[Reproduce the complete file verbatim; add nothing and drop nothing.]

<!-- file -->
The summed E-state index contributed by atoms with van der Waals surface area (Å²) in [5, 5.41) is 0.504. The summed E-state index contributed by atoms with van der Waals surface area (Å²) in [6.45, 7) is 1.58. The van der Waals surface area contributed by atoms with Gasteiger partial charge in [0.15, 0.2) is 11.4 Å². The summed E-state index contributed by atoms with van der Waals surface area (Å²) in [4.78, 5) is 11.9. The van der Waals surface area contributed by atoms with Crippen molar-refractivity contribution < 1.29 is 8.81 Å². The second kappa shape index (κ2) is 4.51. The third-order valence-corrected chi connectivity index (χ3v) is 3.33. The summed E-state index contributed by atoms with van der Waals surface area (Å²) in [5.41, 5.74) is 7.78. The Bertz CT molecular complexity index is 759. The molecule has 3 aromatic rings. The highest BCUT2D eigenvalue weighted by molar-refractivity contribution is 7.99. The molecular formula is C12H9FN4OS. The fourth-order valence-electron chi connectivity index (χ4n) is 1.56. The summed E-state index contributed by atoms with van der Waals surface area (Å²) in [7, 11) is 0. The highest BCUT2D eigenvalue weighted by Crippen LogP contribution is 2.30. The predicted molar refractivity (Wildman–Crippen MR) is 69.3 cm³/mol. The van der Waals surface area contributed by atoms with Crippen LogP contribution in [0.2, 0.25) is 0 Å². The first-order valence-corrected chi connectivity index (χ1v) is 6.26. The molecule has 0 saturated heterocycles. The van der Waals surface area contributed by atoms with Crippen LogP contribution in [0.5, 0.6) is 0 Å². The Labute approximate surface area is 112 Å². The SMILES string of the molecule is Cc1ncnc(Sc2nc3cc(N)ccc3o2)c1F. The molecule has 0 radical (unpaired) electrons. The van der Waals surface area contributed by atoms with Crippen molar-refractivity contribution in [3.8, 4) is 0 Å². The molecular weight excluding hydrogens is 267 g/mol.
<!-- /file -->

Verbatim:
The summed E-state index contributed by atoms with van der Waals surface area (Å²) in [5, 5.41) is 0.504. The summed E-state index contributed by atoms with van der Waals surface area (Å²) in [6.45, 7) is 1.58. The van der Waals surface area contributed by atoms with Gasteiger partial charge in [0.15, 0.2) is 11.4 Å². The summed E-state index contributed by atoms with van der Waals surface area (Å²) in [4.78, 5) is 11.9. The van der Waals surface area contributed by atoms with Crippen molar-refractivity contribution < 1.29 is 8.81 Å². The second kappa shape index (κ2) is 4.51. The third-order valence-corrected chi connectivity index (χ3v) is 3.33. The summed E-state index contributed by atoms with van der Waals surface area (Å²) in [5.41, 5.74) is 7.78. The Bertz CT molecular complexity index is 759. The molecule has 3 aromatic rings. The highest BCUT2D eigenvalue weighted by molar-refractivity contribution is 7.99. The molecular formula is C12H9FN4OS. The fourth-order valence-electron chi connectivity index (χ4n) is 1.56. The summed E-state index contributed by atoms with van der Waals surface area (Å²) in [7, 11) is 0. The highest BCUT2D eigenvalue weighted by Crippen LogP contribution is 2.30. The predicted molar refractivity (Wildman–Crippen MR) is 69.3 cm³/mol. The van der Waals surface area contributed by atoms with Crippen LogP contribution in [0.2, 0.25) is 0 Å². The first-order valence-corrected chi connectivity index (χ1v) is 6.26. The molecule has 0 saturated heterocycles. The van der Waals surface area contributed by atoms with Crippen LogP contribution in [0.5, 0.6) is 0 Å². The Labute approximate surface area is 112 Å². The SMILES string of the molecule is Cc1ncnc(Sc2nc3cc(N)ccc3o2)c1F. The molecule has 0 radical (unpaired) electrons. The van der Waals surface area contributed by atoms with Crippen molar-refractivity contribution in [3.8, 4) is 0 Å². The molecular weight excluding hydrogens is 267 g/mol.